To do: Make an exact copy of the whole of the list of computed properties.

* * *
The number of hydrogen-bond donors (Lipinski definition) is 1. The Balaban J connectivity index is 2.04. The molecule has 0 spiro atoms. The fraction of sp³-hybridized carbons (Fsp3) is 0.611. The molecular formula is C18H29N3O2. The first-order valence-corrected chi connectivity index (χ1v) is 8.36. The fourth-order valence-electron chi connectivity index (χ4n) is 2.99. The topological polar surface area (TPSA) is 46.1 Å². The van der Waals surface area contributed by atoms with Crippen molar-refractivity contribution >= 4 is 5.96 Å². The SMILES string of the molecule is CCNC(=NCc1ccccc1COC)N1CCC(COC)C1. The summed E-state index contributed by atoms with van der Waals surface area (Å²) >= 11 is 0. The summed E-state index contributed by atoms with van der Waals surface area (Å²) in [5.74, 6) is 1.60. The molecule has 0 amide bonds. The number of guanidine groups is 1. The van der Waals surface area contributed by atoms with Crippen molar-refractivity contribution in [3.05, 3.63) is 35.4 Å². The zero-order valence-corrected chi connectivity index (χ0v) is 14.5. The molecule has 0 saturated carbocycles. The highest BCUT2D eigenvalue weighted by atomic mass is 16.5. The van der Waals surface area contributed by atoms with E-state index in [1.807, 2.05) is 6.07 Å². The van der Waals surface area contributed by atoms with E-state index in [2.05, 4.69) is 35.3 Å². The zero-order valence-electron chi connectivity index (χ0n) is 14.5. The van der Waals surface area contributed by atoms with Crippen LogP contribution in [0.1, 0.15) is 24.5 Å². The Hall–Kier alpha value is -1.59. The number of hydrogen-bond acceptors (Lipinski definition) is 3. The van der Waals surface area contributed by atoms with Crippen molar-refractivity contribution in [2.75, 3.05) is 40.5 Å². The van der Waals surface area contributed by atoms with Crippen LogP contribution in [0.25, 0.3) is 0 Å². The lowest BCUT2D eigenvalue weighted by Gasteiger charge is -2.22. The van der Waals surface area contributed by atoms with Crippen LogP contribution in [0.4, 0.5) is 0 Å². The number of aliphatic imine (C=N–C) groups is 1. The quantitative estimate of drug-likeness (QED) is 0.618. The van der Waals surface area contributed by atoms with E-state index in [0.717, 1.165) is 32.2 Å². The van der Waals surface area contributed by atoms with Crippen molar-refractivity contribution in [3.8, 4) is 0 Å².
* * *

The number of hydrogen-bond donors (Lipinski definition) is 1. The Balaban J connectivity index is 2.04. The molecule has 0 spiro atoms. The fraction of sp³-hybridized carbons (Fsp3) is 0.611. The molecular formula is C18H29N3O2. The first-order valence-corrected chi connectivity index (χ1v) is 8.36. The fourth-order valence-electron chi connectivity index (χ4n) is 2.99. The topological polar surface area (TPSA) is 46.1 Å². The van der Waals surface area contributed by atoms with Crippen molar-refractivity contribution >= 4 is 5.96 Å². The SMILES string of the molecule is CCNC(=NCc1ccccc1COC)N1CCC(COC)C1. The summed E-state index contributed by atoms with van der Waals surface area (Å²) >= 11 is 0. The summed E-state index contributed by atoms with van der Waals surface area (Å²) in [5.74, 6) is 1.60. The molecule has 0 amide bonds. The number of guanidine groups is 1. The van der Waals surface area contributed by atoms with Crippen molar-refractivity contribution in [3.05, 3.63) is 35.4 Å². The zero-order valence-corrected chi connectivity index (χ0v) is 14.5. The molecule has 0 saturated carbocycles. The highest BCUT2D eigenvalue weighted by atomic mass is 16.5. The van der Waals surface area contributed by atoms with E-state index in [1.807, 2.05) is 6.07 Å². The van der Waals surface area contributed by atoms with E-state index in [2.05, 4.69) is 35.3 Å². The zero-order valence-electron chi connectivity index (χ0n) is 14.5. The van der Waals surface area contributed by atoms with Crippen LogP contribution in [0.1, 0.15) is 24.5 Å². The Hall–Kier alpha value is -1.59. The number of hydrogen-bond acceptors (Lipinski definition) is 3. The van der Waals surface area contributed by atoms with Crippen molar-refractivity contribution in [2.75, 3.05) is 40.5 Å². The van der Waals surface area contributed by atoms with Crippen LogP contribution in [0.25, 0.3) is 0 Å². The lowest BCUT2D eigenvalue weighted by Gasteiger charge is -2.22. The van der Waals surface area contributed by atoms with Crippen LogP contribution in [0.4, 0.5) is 0 Å². The number of aliphatic imine (C=N–C) groups is 1. The quantitative estimate of drug-likeness (QED) is 0.618. The van der Waals surface area contributed by atoms with E-state index in [0.717, 1.165) is 32.2 Å². The van der Waals surface area contributed by atoms with Crippen molar-refractivity contribution in [3.8, 4) is 0 Å².